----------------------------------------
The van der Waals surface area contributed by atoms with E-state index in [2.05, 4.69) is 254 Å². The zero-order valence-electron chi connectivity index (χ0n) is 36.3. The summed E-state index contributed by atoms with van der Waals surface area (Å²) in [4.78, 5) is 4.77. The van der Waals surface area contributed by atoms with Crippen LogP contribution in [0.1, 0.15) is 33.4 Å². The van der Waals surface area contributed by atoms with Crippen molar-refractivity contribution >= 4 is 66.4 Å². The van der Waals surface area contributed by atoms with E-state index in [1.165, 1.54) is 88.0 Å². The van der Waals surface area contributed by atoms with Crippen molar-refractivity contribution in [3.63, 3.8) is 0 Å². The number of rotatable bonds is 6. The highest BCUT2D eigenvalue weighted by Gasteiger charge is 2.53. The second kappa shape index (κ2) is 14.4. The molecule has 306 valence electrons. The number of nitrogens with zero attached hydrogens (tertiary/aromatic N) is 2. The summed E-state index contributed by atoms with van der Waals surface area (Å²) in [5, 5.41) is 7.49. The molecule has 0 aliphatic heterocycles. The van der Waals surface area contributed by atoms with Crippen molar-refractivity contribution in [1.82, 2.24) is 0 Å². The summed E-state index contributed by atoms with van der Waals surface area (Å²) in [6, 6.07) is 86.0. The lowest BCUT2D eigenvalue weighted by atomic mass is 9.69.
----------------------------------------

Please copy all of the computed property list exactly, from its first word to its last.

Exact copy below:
The van der Waals surface area contributed by atoms with E-state index in [2.05, 4.69) is 254 Å². The zero-order valence-electron chi connectivity index (χ0n) is 36.3. The summed E-state index contributed by atoms with van der Waals surface area (Å²) in [4.78, 5) is 4.77. The van der Waals surface area contributed by atoms with Crippen LogP contribution in [0.1, 0.15) is 33.4 Å². The van der Waals surface area contributed by atoms with Crippen molar-refractivity contribution >= 4 is 66.4 Å². The van der Waals surface area contributed by atoms with E-state index in [1.165, 1.54) is 88.0 Å². The van der Waals surface area contributed by atoms with Crippen molar-refractivity contribution in [3.63, 3.8) is 0 Å². The number of rotatable bonds is 6. The highest BCUT2D eigenvalue weighted by Gasteiger charge is 2.53. The second kappa shape index (κ2) is 14.4. The molecule has 306 valence electrons. The number of nitrogens with zero attached hydrogens (tertiary/aromatic N) is 2. The summed E-state index contributed by atoms with van der Waals surface area (Å²) in [5, 5.41) is 7.49. The molecule has 0 aliphatic heterocycles. The van der Waals surface area contributed by atoms with Crippen molar-refractivity contribution in [1.82, 2.24) is 0 Å². The summed E-state index contributed by atoms with van der Waals surface area (Å²) in [6, 6.07) is 86.0. The lowest BCUT2D eigenvalue weighted by atomic mass is 9.69.